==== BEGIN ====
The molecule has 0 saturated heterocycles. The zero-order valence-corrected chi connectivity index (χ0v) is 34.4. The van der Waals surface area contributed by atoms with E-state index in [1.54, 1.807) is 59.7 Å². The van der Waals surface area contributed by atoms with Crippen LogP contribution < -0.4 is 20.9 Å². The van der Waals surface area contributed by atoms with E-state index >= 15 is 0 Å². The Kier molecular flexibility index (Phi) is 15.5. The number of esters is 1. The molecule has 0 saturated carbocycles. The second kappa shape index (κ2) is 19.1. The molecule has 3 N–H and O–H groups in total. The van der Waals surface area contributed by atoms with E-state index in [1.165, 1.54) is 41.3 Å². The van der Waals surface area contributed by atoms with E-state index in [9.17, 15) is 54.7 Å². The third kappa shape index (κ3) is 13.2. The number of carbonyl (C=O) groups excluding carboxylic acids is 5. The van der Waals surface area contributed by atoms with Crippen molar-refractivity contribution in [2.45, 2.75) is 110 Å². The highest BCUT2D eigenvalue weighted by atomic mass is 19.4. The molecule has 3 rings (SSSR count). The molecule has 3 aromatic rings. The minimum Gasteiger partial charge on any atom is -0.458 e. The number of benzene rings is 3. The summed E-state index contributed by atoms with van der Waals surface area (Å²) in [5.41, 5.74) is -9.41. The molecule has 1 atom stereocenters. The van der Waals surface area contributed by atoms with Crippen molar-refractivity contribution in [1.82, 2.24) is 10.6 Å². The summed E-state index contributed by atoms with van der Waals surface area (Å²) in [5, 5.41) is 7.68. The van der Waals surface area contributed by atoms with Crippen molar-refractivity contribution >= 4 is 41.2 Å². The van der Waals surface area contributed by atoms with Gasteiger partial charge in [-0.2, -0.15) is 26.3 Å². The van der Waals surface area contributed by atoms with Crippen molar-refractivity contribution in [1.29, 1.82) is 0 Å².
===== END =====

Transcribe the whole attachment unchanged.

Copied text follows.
The molecule has 0 saturated heterocycles. The zero-order valence-corrected chi connectivity index (χ0v) is 34.4. The van der Waals surface area contributed by atoms with E-state index in [1.54, 1.807) is 59.7 Å². The van der Waals surface area contributed by atoms with Crippen LogP contribution < -0.4 is 20.9 Å². The van der Waals surface area contributed by atoms with E-state index >= 15 is 0 Å². The Kier molecular flexibility index (Phi) is 15.5. The number of esters is 1. The molecule has 0 saturated carbocycles. The second kappa shape index (κ2) is 19.1. The molecule has 3 N–H and O–H groups in total. The van der Waals surface area contributed by atoms with E-state index in [1.165, 1.54) is 41.3 Å². The van der Waals surface area contributed by atoms with E-state index in [9.17, 15) is 54.7 Å². The third kappa shape index (κ3) is 13.2. The number of carbonyl (C=O) groups excluding carboxylic acids is 5. The van der Waals surface area contributed by atoms with Crippen molar-refractivity contribution in [2.45, 2.75) is 110 Å². The highest BCUT2D eigenvalue weighted by atomic mass is 19.4. The molecule has 3 rings (SSSR count). The molecule has 3 aromatic rings. The minimum Gasteiger partial charge on any atom is -0.458 e. The number of benzene rings is 3. The summed E-state index contributed by atoms with van der Waals surface area (Å²) in [5.41, 5.74) is -9.41. The molecule has 1 atom stereocenters. The van der Waals surface area contributed by atoms with Crippen molar-refractivity contribution in [1.82, 2.24) is 10.6 Å². The summed E-state index contributed by atoms with van der Waals surface area (Å²) in [5, 5.41) is 7.68. The van der Waals surface area contributed by atoms with Crippen molar-refractivity contribution >= 4 is 41.2 Å². The van der Waals surface area contributed by atoms with Gasteiger partial charge in [-0.2, -0.15) is 26.3 Å². The van der Waals surface area contributed by atoms with Crippen molar-refractivity contribution in [1.29, 1.82) is 0 Å².